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Impact of a general practice based group parenting programme: quantitative and qualitative results from a controlled trial at 12 months
  1. S Stewart-Brown1,
  2. J Patterson2,
  3. C Mockford2,
  4. J Barlow2,
  5. I Klimes3,
  6. C Pyper2
  1. 1Warwick Medical School, University of Warwick, Coventry CV4 7AL, UK
  2. 2Health Services Research Unit, Department of Public Health, University of Oxford, Institute of Health Sciences, Old Road, Headington, Oxford OX3 7LF, UK
  3. 3John Radcliffe Hospital, Oxford, UK
  1. Correspondence to:
    Professor S Stewart-Brown
    Division of Health in the Community, Warwick Medical School (LWMS), University of Warwick, Coventry CV4 7AL, UK; sarah.stewart-brownwarwick.ac.uk

Abstract

Aims: To test the effectiveness at one year of the Webster Stratton Parents and Children Series group parenting programme in a population sample of parents.

Methods: In a multicentre block randomised controlled trial, parents of children aged 2–8 years in 116 families who scored in the upper 50% on a validated behaviour inventory, took part in Webster-Stratton’s 10 week parenting programme led by trained and supervised health visitors. The following outcome measures were used: Eyberg Child Behaviour Inventory, Goodman Strengths and Difficulties Questionnaire, General Health Questionnaire, Parenting Stress Index, Rosenberg Self Esteem Scale.

Results: The intervention significantly reduced child behaviour problems and improved mental health at immediate and 6 month follow ups. One year differences between control and intervention groups were not significant. Qualitative results suggest that these findings might be attributable in part to either Hawthorne effects or contamination of control group. At interview parents described ways in which the programme had improved their mental health. They reported gains in confidence and feeling less stressed. Some also reported beneficial changes in their own and their children’s behaviour and improved relationships with their children. Some spoke of a need for further sessions to support the behaviour changes they had managed to make, and some the desire for attendance by both parents.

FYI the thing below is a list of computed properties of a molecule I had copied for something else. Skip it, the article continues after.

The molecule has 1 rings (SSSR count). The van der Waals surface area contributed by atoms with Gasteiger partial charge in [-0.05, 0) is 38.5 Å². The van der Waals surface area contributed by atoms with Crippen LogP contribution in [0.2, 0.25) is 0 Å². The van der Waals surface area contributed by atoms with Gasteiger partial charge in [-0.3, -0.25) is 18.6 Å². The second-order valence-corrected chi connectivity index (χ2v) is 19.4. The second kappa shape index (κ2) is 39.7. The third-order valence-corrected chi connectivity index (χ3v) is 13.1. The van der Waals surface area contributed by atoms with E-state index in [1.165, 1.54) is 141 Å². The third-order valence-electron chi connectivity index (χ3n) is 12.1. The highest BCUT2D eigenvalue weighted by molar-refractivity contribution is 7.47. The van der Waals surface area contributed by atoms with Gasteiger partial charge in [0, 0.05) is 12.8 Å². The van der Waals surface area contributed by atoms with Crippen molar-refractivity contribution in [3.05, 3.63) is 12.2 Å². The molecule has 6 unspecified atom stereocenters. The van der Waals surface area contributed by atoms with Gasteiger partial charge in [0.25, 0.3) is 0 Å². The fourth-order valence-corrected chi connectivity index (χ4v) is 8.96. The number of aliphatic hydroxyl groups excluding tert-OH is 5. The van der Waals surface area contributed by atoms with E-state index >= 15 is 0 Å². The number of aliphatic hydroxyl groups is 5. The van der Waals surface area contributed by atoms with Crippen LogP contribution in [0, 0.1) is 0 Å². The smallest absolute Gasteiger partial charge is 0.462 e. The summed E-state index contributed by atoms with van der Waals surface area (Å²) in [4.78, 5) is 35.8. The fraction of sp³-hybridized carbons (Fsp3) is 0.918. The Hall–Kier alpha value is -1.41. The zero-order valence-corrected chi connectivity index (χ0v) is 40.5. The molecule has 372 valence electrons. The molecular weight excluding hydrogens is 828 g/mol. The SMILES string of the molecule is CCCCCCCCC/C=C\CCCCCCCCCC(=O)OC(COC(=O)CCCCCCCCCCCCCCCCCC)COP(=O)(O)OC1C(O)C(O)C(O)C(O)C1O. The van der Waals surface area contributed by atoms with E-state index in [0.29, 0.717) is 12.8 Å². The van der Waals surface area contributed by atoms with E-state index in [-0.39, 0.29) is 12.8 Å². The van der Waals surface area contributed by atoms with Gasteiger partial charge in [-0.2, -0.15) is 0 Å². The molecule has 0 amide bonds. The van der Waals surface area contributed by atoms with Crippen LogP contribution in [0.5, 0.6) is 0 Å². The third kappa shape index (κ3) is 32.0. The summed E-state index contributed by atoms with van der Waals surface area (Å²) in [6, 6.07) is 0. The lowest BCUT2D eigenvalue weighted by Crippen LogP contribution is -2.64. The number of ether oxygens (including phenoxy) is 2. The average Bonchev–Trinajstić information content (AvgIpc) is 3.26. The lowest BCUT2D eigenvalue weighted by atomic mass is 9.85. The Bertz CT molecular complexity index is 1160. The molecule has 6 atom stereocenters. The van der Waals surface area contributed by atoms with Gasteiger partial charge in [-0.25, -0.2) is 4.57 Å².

Conclusions: Parenting programmes have the potential to promote mental health and reduce social inequalities, but further work is needed to improve long term effectiveness.

  • parenting programmes
  • RCT
  • general practice
  • mental health
  • ECBI, Eyberg Child Behaviour Inventory
  • GHQ, 28 item General Health Questionnaire
  • PSI, Parenting Stress Index
  • RSE, Rosenberg Self Esteem Scale
  • SDQ, Goodman Strengths and Difficulties Questionnaire
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